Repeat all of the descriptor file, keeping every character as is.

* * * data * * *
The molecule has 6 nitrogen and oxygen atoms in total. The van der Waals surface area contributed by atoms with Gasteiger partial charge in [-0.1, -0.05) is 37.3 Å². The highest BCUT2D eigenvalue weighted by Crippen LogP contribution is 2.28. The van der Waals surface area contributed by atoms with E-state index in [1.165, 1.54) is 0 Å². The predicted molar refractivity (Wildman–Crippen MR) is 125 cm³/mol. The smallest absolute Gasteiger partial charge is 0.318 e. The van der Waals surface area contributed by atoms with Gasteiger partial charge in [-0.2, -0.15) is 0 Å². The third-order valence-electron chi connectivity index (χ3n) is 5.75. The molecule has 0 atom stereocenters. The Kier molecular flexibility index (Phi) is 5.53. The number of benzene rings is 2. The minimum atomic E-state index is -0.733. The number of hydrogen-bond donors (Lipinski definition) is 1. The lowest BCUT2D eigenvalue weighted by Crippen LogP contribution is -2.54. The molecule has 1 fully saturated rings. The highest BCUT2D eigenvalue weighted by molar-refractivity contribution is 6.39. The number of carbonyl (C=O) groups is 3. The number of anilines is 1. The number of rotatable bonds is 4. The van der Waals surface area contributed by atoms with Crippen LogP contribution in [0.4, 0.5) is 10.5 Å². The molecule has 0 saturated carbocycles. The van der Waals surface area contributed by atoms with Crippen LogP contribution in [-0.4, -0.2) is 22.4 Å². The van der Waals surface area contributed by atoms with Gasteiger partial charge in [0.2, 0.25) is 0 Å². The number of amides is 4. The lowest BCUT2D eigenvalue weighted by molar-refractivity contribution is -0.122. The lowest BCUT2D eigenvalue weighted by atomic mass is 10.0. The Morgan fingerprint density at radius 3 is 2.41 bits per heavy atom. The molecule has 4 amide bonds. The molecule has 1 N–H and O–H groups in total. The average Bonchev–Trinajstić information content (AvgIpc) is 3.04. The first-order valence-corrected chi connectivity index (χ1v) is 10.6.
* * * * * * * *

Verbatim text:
The molecule has 6 nitrogen and oxygen atoms in total. The van der Waals surface area contributed by atoms with Gasteiger partial charge in [-0.1, -0.05) is 37.3 Å². The highest BCUT2D eigenvalue weighted by Crippen LogP contribution is 2.28. The van der Waals surface area contributed by atoms with E-state index in [1.165, 1.54) is 0 Å². The predicted molar refractivity (Wildman–Crippen MR) is 125 cm³/mol. The smallest absolute Gasteiger partial charge is 0.318 e. The van der Waals surface area contributed by atoms with Gasteiger partial charge in [-0.2, -0.15) is 0 Å². The third-order valence-electron chi connectivity index (χ3n) is 5.75. The molecule has 0 atom stereocenters. The Kier molecular flexibility index (Phi) is 5.53. The number of benzene rings is 2. The minimum atomic E-state index is -0.733. The number of hydrogen-bond donors (Lipinski definition) is 1. The lowest BCUT2D eigenvalue weighted by Crippen LogP contribution is -2.54. The molecule has 1 fully saturated rings. The highest BCUT2D eigenvalue weighted by molar-refractivity contribution is 6.39. The number of carbonyl (C=O) groups is 3. The number of anilines is 1. The number of rotatable bonds is 4. The van der Waals surface area contributed by atoms with Crippen LogP contribution in [0.4, 0.5) is 10.5 Å². The molecule has 0 saturated carbocycles. The van der Waals surface area contributed by atoms with Crippen LogP contribution in [-0.4, -0.2) is 22.4 Å². The van der Waals surface area contributed by atoms with Gasteiger partial charge in [0.2, 0.25) is 0 Å². The number of amides is 4. The lowest BCUT2D eigenvalue weighted by molar-refractivity contribution is -0.122. The lowest BCUT2D eigenvalue weighted by atomic mass is 10.0. The Morgan fingerprint density at radius 3 is 2.41 bits per heavy atom. The molecule has 4 amide bonds. The molecule has 1 N–H and O–H groups in total. The average Bonchev–Trinajstić information content (AvgIpc) is 3.04. The first-order valence-corrected chi connectivity index (χ1v) is 10.6.